Enhanced descriptions from Syndetics:
Finally it's time for Lauretta to get a new wheelchair. But she isn't satisfied with a regular 5- or 10- speed model. Nothing will do but the 92-speed, black, silver and red, dirt bike wheelchair! When Lauretta gets a speeding ticket during her one-day tryout of the super wheels, her parents tell her the wheelchair has to go back. But when her brother has an accident, only Lauretta and her 92-speed, black, silver and red, dirt-bike wheelchair can get him to the hospital in time!
Reviews provided by Syndetics
School Library Journal Review
K-Gr 3-Strong-willed and quick-thinking Lauretta insists on the fastest, most souped-up wheelchair available. While her mother tries to persuade her to choose something a little more sensible, the girl prevails and she gets a 92-speed, dirt-bike model. Her love of speed gets her into some trouble with the police, but in the end, after her brother cuts his finger, she saves the day by whisking him off to the hospital. The watercolor, cartoon artwork conveys Lauretta's adventures and enhances the text. An amusing story with a positive message about young people with disabilities.-G. Alyssa Sadler, Highland Township Library, MI (c) Copyright 2010. Library Journals LLC, a wholly owned subsidiary of Media Source, Inc. No redistribution permitted.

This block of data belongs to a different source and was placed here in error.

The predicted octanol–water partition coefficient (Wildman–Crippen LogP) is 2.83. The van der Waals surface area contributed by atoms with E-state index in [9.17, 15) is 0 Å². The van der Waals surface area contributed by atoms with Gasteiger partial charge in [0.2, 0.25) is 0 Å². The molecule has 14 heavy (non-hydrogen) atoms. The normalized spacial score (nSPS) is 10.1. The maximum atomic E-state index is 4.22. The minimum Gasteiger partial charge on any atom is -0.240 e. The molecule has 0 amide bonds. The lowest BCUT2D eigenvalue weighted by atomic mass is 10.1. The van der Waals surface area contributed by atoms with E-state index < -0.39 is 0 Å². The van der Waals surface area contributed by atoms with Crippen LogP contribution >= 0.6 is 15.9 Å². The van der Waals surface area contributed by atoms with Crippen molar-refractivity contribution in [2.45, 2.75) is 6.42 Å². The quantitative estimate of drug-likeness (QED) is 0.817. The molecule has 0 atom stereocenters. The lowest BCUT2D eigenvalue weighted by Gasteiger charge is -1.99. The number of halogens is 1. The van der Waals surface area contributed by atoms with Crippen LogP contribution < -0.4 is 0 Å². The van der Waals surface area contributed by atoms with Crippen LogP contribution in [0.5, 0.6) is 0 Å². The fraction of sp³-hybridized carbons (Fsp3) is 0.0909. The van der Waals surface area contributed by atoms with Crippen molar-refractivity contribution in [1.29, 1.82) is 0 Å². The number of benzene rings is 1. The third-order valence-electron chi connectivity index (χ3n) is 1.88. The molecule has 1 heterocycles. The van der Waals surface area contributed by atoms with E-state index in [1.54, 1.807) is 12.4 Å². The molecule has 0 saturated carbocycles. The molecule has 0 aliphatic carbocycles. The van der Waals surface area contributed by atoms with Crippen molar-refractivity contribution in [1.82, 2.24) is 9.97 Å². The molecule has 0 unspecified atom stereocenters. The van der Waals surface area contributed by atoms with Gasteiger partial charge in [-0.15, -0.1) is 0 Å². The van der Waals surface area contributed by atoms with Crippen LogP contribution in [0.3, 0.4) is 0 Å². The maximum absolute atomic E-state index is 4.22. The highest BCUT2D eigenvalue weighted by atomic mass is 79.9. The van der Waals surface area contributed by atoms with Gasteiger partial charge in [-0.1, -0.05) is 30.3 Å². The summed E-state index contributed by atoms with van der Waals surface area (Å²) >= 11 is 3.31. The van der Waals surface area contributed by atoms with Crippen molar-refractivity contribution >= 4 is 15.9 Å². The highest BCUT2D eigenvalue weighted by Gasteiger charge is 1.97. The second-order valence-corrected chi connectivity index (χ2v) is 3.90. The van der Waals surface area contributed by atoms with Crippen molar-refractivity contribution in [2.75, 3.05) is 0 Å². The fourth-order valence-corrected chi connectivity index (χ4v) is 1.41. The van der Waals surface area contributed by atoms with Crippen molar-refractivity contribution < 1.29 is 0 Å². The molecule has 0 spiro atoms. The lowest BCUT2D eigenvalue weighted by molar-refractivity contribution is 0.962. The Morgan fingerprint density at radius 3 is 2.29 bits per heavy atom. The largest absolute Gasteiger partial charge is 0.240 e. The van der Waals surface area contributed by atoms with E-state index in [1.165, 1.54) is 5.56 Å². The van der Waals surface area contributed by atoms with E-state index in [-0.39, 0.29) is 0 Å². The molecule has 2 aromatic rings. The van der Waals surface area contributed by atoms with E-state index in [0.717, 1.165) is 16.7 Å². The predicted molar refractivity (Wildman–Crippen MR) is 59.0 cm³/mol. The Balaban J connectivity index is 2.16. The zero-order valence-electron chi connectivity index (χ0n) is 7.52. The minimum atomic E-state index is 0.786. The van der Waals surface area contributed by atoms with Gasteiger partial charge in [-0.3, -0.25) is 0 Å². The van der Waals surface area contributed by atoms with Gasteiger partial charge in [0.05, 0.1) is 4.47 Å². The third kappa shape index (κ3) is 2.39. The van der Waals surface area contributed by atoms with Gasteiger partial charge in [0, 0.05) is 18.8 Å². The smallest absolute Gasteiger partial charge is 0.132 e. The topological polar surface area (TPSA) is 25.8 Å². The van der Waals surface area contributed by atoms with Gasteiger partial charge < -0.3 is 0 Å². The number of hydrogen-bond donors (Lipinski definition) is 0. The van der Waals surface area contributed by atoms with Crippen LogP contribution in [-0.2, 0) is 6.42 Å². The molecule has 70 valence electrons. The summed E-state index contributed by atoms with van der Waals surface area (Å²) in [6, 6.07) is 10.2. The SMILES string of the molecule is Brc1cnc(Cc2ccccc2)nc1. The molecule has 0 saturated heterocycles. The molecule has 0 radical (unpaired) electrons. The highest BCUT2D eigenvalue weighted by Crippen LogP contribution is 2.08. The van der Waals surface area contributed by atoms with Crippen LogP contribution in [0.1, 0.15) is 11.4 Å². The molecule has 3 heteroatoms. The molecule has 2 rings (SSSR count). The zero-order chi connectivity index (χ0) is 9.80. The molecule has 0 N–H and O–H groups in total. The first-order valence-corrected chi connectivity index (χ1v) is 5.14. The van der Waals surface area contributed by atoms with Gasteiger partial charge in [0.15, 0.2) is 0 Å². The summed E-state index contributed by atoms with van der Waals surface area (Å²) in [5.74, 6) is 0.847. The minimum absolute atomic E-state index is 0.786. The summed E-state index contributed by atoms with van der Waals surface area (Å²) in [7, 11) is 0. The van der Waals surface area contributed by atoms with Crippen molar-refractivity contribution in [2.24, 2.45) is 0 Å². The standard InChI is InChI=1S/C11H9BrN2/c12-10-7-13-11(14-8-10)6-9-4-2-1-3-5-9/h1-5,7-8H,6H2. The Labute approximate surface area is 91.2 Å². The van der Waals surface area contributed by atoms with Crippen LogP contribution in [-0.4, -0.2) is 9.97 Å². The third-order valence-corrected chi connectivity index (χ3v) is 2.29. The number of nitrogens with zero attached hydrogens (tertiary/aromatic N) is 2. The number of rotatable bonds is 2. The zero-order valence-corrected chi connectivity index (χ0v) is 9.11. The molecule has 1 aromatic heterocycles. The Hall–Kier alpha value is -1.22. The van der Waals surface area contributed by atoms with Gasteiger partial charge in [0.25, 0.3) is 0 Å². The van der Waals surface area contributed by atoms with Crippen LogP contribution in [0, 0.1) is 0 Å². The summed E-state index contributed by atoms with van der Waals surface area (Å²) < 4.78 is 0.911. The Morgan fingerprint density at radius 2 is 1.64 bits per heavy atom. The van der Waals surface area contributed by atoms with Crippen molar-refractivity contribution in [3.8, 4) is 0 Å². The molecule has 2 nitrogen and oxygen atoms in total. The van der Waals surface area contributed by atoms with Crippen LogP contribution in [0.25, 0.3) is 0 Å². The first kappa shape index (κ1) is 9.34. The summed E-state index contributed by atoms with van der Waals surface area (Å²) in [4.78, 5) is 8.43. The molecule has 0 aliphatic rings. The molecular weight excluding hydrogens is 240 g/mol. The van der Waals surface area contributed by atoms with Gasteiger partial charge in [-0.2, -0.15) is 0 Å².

K^-Gr. 3. It's time for Lauretta to replace her old wheelchair, and she wants one that is fast--the "92-speed, black, silver, and red, dirt-bike wheelchair" model. Reluctantly, her mother agrees. Soon Lauretta is joyfully zooming down the road. Unfortunately, a policeman issues Lauretta a speeding ticket, prompting her parents to rethink the purchase. Then a household calamity necessitates fast transportation, and Lauretta's chair saves the day. Munsch's high-flying fantasy blends humor, hyperbole, and sound effects set down in large print to evoke both silliness and suspense. Lauretta herself is a spunky kid, whose crutches, leg braces, and wheelchair are part of her character, not the focus. The brightly colored, animated art is almost frenetic; it's full of exaggeration and witty details, such as the wheelchair megamart. But what sets this apart, of course, is the story's refreshing, lighthearted approach and its lively, unstoppable protagonist, who, like many kids her age, dreams of going fast, faster, fastest--on a great set of wheels. Shelle Rosenfeld
Horn Book Review
Lauretta's mom has reservations about the new wheelchair her daughter has selected--an expensive, ninety-two-speed dirt-bike model. When Lauretta gets a speeding ticket on her first excursion, her parents decide the chair must go back, but they change their minds when the speedy chair proves useful. The simple, episodic story and colorful, exaggerated cartoon illustrations are corny but energetic. From HORN BOOK Fall 2003, (c) Copyright 2010. The Horn Book, Inc., a wholly owned subsidiary of Media Source, Inc. No redistribution permitted.